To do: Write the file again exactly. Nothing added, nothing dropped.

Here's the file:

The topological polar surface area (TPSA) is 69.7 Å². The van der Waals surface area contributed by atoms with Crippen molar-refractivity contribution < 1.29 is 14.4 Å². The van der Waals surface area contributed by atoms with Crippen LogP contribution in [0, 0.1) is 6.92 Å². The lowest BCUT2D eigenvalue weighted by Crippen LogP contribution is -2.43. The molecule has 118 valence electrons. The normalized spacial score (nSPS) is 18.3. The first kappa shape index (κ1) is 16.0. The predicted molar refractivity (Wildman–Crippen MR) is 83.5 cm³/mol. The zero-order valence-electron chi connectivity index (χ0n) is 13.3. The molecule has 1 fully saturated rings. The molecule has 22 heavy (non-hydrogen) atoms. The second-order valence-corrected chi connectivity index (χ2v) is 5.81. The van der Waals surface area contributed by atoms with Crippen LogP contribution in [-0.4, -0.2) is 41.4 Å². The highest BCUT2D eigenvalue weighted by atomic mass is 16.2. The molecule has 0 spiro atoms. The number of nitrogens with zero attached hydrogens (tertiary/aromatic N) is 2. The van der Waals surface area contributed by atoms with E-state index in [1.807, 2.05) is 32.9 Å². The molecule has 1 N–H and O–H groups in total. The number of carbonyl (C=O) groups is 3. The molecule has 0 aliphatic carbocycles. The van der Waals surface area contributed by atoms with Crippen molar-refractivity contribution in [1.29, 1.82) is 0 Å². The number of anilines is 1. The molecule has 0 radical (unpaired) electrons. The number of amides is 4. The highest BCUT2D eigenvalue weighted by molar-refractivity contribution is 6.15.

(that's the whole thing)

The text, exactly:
The topological polar surface area (TPSA) is 69.7 Å². The van der Waals surface area contributed by atoms with Crippen molar-refractivity contribution < 1.29 is 14.4 Å². The van der Waals surface area contributed by atoms with Crippen LogP contribution in [0, 0.1) is 6.92 Å². The lowest BCUT2D eigenvalue weighted by Crippen LogP contribution is -2.43. The molecule has 118 valence electrons. The normalized spacial score (nSPS) is 18.3. The first kappa shape index (κ1) is 16.0. The predicted molar refractivity (Wildman–Crippen MR) is 83.5 cm³/mol. The zero-order valence-electron chi connectivity index (χ0n) is 13.3. The molecule has 1 fully saturated rings. The molecule has 22 heavy (non-hydrogen) atoms. The second-order valence-corrected chi connectivity index (χ2v) is 5.81. The van der Waals surface area contributed by atoms with Crippen LogP contribution in [-0.4, -0.2) is 41.4 Å². The highest BCUT2D eigenvalue weighted by atomic mass is 16.2. The molecule has 0 spiro atoms. The number of nitrogens with zero attached hydrogens (tertiary/aromatic N) is 2. The van der Waals surface area contributed by atoms with E-state index in [1.807, 2.05) is 32.9 Å². The molecule has 1 N–H and O–H groups in total. The number of carbonyl (C=O) groups is 3. The molecule has 0 aliphatic carbocycles. The van der Waals surface area contributed by atoms with Crippen molar-refractivity contribution in [1.29, 1.82) is 0 Å². The number of anilines is 1. The molecule has 0 radical (unpaired) electrons. The number of amides is 4. The highest BCUT2D eigenvalue weighted by molar-refractivity contribution is 6.15.